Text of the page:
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Stocks: One-Day Wonder: Farmer's Market

One-Week Wonder

Farmer's Market

By Lawrence Carrel
January 14, 2005

Farmer Bros. Co. (FARM1)

Share price as of last Friday's close: $22.49
Share price now: $28.70
Change: 27.6%
Last time this high: Jan. 11, 2005
52-week high: $39.39
52-week low: $22.05

INVESTORS BOUGHT the farm this week Farmer Bros. (FARM2), that is.

Since the coffee roaster announced late Sunday the death of its chief executive, shares of Farmer Bros. have surged 28% to $28.70. According to the Orange County, Calif., Sheriff-Coroner Department, 52-year-old Roy E. Farmer, who also served as chairman and president, died last Friday of a self-inflicted gunshot wound. Guenter Berger, vice president of production and a 44-year veteran of Farmer Bros., was named interim CEO.

The tragic loss of a company's top executive typically raises concerns over a leadership void, prompting investors to sell. In the case of Farmer Bros., just the opposite occurred. That's what makes the sharp run-up in the stock so striking.

"It's all about whether a sale or change of management will maximize the use of assets," says James A. Smith, a fund manager at Miramar Partners, a private investment house in San Francisco that's invested in Farmer Bros. in the past. "I think the individual shareholders need to ask, 'Will there be a change in management or not?' If so, then there's more value to come out of the stock. If not, then the stock will continue to decline." (Smith doesn't own shares of Farmer Bros.; Miramar Partners doesn't have a business relationship with the company.)

A family business, Farmer Bros. has a somewhat checkered past. Roy E. Farmer ran the Torrance, Calif., seller of coffee and related products to the food service industry for less than two years, taking over the CEO post from his 86-year-old father, Roy F. Farmer, in March 2003. Roy F., who remained chairman, was known for having combative relationships with shareholders and the media alike during his half-century tenure. Farmer Bros. was founded in 1912 by Roy F.'s father and uncle; it went public in the 1950s.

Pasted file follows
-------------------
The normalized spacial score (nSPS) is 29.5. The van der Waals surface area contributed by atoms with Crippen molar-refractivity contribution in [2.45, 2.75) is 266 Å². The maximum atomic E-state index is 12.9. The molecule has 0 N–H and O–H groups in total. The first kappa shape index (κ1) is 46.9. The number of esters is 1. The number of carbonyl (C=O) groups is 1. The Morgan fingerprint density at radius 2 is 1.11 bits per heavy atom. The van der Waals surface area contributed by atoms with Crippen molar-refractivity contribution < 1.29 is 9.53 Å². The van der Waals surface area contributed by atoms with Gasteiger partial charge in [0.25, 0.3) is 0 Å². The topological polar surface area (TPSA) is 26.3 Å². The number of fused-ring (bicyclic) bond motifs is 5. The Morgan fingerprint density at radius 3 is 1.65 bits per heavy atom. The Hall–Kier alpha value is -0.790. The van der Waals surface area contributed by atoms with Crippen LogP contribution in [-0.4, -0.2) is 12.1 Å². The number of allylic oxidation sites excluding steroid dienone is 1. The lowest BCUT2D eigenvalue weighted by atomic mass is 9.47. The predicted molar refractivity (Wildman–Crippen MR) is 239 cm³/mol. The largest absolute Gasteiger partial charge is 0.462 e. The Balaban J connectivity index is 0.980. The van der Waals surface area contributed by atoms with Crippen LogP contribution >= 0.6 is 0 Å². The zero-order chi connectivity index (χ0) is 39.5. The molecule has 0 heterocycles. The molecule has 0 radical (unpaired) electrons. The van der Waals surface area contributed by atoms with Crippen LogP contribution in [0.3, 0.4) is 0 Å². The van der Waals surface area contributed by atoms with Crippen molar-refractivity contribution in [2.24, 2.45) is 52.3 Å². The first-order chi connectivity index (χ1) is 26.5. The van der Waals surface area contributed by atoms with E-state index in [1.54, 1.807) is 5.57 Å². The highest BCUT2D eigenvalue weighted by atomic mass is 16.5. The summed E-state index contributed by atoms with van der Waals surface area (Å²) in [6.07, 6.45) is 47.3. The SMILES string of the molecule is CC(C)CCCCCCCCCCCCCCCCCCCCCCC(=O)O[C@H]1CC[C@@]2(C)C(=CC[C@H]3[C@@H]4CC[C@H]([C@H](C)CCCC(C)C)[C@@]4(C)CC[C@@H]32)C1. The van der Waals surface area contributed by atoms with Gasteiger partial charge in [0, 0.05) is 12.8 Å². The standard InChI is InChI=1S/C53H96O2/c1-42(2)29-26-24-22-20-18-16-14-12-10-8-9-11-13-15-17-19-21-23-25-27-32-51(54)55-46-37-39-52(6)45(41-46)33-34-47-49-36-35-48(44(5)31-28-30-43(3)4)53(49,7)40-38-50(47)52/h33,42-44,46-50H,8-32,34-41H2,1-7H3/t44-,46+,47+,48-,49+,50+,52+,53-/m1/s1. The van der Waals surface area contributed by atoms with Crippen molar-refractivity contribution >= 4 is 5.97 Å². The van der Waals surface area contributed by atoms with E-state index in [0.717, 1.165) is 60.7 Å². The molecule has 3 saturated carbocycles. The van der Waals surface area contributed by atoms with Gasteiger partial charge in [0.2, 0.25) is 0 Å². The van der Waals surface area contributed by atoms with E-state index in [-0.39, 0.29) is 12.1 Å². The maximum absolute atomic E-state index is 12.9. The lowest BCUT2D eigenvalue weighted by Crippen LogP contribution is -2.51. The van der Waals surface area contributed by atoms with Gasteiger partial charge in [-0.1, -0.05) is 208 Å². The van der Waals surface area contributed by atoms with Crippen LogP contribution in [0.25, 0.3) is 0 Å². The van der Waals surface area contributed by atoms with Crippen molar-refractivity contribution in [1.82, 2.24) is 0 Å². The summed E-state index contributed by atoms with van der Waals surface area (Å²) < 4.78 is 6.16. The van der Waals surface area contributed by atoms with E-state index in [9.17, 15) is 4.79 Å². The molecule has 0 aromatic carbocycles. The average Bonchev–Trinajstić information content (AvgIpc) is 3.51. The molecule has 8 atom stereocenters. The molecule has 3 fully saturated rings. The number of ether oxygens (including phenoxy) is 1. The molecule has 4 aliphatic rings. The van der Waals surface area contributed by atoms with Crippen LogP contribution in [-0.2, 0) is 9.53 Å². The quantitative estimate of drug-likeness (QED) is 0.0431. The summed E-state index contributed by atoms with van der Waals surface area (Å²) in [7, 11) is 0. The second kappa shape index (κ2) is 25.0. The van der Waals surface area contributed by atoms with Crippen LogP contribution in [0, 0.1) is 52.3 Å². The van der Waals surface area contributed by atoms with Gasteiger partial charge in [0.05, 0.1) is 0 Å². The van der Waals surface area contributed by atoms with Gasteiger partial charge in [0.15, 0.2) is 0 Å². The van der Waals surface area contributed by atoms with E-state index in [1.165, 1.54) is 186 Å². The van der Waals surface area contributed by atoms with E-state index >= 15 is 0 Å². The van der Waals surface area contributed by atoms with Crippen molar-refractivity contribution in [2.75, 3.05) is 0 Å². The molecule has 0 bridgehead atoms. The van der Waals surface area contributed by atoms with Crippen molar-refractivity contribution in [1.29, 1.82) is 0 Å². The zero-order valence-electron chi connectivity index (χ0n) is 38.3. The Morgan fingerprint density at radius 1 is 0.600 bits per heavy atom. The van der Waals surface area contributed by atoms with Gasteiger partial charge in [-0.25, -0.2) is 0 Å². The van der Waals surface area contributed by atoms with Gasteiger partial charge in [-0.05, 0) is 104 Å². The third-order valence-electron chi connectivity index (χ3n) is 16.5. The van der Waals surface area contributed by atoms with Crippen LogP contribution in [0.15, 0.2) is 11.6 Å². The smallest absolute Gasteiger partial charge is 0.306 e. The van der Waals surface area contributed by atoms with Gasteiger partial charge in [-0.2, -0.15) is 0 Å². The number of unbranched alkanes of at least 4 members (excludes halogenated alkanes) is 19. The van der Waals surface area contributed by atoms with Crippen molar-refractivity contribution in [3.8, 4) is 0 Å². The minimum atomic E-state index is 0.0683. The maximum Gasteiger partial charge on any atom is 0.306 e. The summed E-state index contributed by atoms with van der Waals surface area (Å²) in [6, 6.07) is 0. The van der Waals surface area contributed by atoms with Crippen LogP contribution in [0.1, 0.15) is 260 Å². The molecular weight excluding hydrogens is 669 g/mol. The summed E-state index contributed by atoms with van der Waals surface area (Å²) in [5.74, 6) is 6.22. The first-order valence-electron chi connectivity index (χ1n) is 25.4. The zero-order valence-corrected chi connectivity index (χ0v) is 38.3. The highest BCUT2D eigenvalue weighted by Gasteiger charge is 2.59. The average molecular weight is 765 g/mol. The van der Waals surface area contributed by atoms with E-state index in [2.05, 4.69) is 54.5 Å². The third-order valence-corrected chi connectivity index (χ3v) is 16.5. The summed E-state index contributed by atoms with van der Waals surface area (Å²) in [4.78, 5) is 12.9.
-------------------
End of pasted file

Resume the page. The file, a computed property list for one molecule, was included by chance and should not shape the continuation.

"They were the only company I have ever heard about that wouldn't send an investor an annual or quarterly report," says Gary Lutin, president of Transition Investments, which organizes corporate governance forums. "They wouldn't even return phone calls." Lutin is also an investment banker at Lutin & Co. in New York.

Shareholders, including the senior Farmer's sister and nephew, have been waging a long-running battle against Farmer Bros. Without accusing the company of anything illegal, questions have been raised about management's decision to sit on cash rather than expanding the business or dramatically increasing the dividend. At the end of September, Farmer Bros. had $198.4 million in cash and no debt.

Declining financial performance over the past few years has added credence to the complaints. For its fiscal year ended June 30, Farmer Bros. posted net income of $12.7 million, or 81 cents a share, down from $23.6 million, or $1.30 a share, for fiscal 2003, and $30.6 million, or $1.65 a share, for fiscal 2002. Sales in fiscal 2004 fell 4% to $193.6 million. Fiscal 2003's $201.6 million in sales was down 2% from fiscal 2002. Coffee accounts for 50% of revenues, while equipment and other food supplies make up the rest.